Thursday, March 10, 2011

Stewart Brand at Reed College

:: Stewart Brand at Reed College ::

Glenn and I got there way early, as I was having paranoid fantasies of lines around the block and not being able to get in to the Kaul Auditorium. Stewart Brand, co-founder of Co-Evolution Quarterly, Whole Earth Catalog, the WELL, Clock of the Long Now, with tons of other street cred, is like a superstar in my little fish pond. I was expecting most of Portland to be there.

As it was, the auditorium was comfortably capacious for the many Reed students and faculty, with a smattering of Wanderers. Don joined us closer to opening time. Those who got there early got to see this Youtube (or one very like it) which Stewart clearly found hilarious and ingenious because of the guy's inventing an English-sounding "language" (I'd just come from a Wittgenstein study group session where we discussed the "private language argument", so this seemed peculiarly apropos).

Stewart is a big picture thinker, taking a uniquely individual angle on stuff. He thinks cyber-government needs to charge the externalities of coal burning back to the coal burners (that'd be most of us), so we'll have to pay a lot more for the privilege. Cheap coal is both trashing the climate in ways that might kill us (the Venus Syndrome) while keeping competing solutions at bay.

He's finding wind power to be something of a boondoggle and favors civilian nuclear plants, including the kind that eats the nuclear weapons captured from those antediluvian criminal syndicates who still think about using them. The smaller plant designs, well under a gigawatt, would bring the power sources closer to the villages or townships.

He's pro solar, but doesn't like the idea of bulldozing thousands of acres for these vast arrays of panels. Wind farms are likewise land hungry.

Will there be fusion in our future? He's an older gray guy, so is quite aware of how long we've been hearing that hype, but he doesn't mind contributing, including by providing the voice-over for a rather elaborate cartoon about the latest ignition scheme.

On the whole, his slides and videos were top notch.

Stewart has a lot of respect and admiration for humans slogging in slums, building cities at a higher rate than ever in history. He's not dismayed by poverty, but encouraged by trends. We just need to keep harvesting that energy, without triggering a Venus Effect (ala Lovelock) and enjoy a bright future.

Energy includes biomass of course, and he's pro genetic engineering. As an open source hacker type, he takes the Freeman Dyson view that monopolistic control of biotechnology by corporations is already a thing of the past. Monsanto could go belly up tomorrow for all he cares, yet bio-engineering of new food stuffs, some with medicinal properties, is here to stay. Which doesn't mean that all applications to date have been well managed or sustainable.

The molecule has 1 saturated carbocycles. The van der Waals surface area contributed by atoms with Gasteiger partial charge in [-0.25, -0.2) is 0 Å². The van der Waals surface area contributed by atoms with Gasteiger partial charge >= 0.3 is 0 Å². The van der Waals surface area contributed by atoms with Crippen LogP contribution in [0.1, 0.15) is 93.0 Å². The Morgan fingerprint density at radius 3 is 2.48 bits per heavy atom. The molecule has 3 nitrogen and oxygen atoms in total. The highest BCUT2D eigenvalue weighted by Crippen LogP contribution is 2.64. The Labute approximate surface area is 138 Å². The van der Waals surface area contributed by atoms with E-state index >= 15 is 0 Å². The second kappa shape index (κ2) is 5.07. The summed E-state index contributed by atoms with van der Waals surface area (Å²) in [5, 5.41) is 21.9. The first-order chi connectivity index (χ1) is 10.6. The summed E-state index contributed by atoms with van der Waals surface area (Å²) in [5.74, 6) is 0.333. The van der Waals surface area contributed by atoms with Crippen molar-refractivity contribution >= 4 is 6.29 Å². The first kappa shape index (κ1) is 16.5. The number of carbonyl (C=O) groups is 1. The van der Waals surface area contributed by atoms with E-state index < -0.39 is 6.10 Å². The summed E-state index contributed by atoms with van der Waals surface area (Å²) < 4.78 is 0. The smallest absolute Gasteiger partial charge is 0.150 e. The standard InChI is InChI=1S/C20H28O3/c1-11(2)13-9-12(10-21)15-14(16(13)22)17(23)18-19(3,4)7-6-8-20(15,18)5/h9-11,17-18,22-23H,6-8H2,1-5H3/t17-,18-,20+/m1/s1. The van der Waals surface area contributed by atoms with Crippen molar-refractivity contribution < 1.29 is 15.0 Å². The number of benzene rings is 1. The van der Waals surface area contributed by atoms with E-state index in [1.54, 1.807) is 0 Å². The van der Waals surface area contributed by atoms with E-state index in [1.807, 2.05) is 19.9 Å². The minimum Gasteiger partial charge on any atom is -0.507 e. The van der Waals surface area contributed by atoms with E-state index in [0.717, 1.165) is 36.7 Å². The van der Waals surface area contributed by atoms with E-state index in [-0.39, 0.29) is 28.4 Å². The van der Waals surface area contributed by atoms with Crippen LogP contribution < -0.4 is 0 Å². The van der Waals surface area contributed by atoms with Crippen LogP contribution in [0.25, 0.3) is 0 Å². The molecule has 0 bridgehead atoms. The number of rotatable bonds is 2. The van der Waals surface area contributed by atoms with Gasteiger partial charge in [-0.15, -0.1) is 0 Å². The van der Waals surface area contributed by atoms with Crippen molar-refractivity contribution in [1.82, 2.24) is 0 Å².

Listen to those closest to the technology in question, such as farmers and foresters, he counsels -- a way of making friends and allies. He'd been a logger in Oregon in a past chapter, as well as a rock music show producer. "Loggers love the woods" he intoned. He has the sensibilities of a politician, although he's happy to pick arguments with libertarians or anyone who thinks civil servants are to blame for the world's ills.

The central question of our age, he said, is whether democracies can self-organize to the extent needed to get their ecological house more in order. The global climate conundrum is going to remain a scary source of inconvenient truths.

He likes that new variety of vitamin A rich rice (hitherto a missing ingredient), and sees anti-GMO sentimentalists as unwittingly condemning more children to blindness, as a result of the delays they'd imposed on the roll out of this genetically engineered product.

During the Q&A, many questioners took different points of view. Stewart was always happy to refer back to his sources and reading list, so we could delve more deeply and appreciate where he was coming from.

Stewart reminded me of Duane Ray, one of the Wanderers in attendance. Duane asked me if I was pro or con nuke plants and I gave a somewhat count-intuitive, counter-cultural response, practicing counter-intelligence on Americans to comical effect (Duane laughed).

The faculty member making the introduction (biology and environmental sciences department) mentioned Stewart's intelligence community connections, plus we'd heard talk of the CIA at the PPUG after-party from some guy in police work, relaying some CTO views. Stewart didn't seem at all worried about those Persian nuke plants, which currently borrow their fuel from a Russian fuel bank (library). He mentioned Valarie Plame of Countdown to Zero fame.

Stewart also thinks there's a right way to do fish farming (as well as a wrong way) and humans should let more of the wild stay wild, far less interfered with. Why eat any wild fish at all? Grow your wood crops and leave natural forests alone too. Bring back beavers. Introduce more diversity. This is his vision of how humans should live: as catalysts for nature's abundance and propensity for innovation. Accomplishing this goal requires keeping global temperature in check -- his highest priority.

Reed's campus is quite beautiful. People who get to live there must feel ultra-privileged. I don't know if its environmental sciences department has a "weapons inspector" major or course (something I've been pushing for OSU), but there is a nuclear reactor on campus.